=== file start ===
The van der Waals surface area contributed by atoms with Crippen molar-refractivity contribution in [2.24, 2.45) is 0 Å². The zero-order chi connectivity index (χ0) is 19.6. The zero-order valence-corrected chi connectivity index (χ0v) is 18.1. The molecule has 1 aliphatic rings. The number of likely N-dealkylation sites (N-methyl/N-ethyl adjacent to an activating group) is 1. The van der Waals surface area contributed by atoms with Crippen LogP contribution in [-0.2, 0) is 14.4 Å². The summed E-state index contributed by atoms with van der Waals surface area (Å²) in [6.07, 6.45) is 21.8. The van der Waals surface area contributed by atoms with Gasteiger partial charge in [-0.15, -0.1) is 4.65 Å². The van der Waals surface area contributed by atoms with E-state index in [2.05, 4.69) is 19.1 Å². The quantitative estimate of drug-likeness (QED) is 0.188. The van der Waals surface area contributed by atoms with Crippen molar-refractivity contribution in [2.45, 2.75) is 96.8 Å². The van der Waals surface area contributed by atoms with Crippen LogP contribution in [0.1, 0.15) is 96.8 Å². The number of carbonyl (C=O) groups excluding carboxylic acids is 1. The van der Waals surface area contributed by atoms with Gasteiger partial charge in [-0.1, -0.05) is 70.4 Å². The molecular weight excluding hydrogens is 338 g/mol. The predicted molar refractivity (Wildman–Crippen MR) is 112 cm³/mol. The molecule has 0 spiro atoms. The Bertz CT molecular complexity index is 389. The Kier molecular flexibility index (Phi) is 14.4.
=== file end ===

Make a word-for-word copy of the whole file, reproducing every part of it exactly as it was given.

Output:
The van der Waals surface area contributed by atoms with Crippen molar-refractivity contribution in [2.24, 2.45) is 0 Å². The zero-order chi connectivity index (χ0) is 19.6. The zero-order valence-corrected chi connectivity index (χ0v) is 18.1. The molecule has 1 aliphatic rings. The number of likely N-dealkylation sites (N-methyl/N-ethyl adjacent to an activating group) is 1. The van der Waals surface area contributed by atoms with Crippen LogP contribution in [-0.2, 0) is 14.4 Å². The summed E-state index contributed by atoms with van der Waals surface area (Å²) in [6.07, 6.45) is 21.8. The van der Waals surface area contributed by atoms with Gasteiger partial charge in [-0.15, -0.1) is 4.65 Å². The van der Waals surface area contributed by atoms with E-state index in [2.05, 4.69) is 19.1 Å². The quantitative estimate of drug-likeness (QED) is 0.188. The van der Waals surface area contributed by atoms with Crippen molar-refractivity contribution in [2.45, 2.75) is 96.8 Å². The van der Waals surface area contributed by atoms with Crippen LogP contribution in [0.1, 0.15) is 96.8 Å². The number of carbonyl (C=O) groups excluding carboxylic acids is 1. The van der Waals surface area contributed by atoms with Gasteiger partial charge in [-0.1, -0.05) is 70.4 Å². The molecular weight excluding hydrogens is 338 g/mol. The predicted molar refractivity (Wildman–Crippen MR) is 112 cm³/mol. The molecule has 0 spiro atoms. The Bertz CT molecular complexity index is 389. The Kier molecular flexibility index (Phi) is 14.4.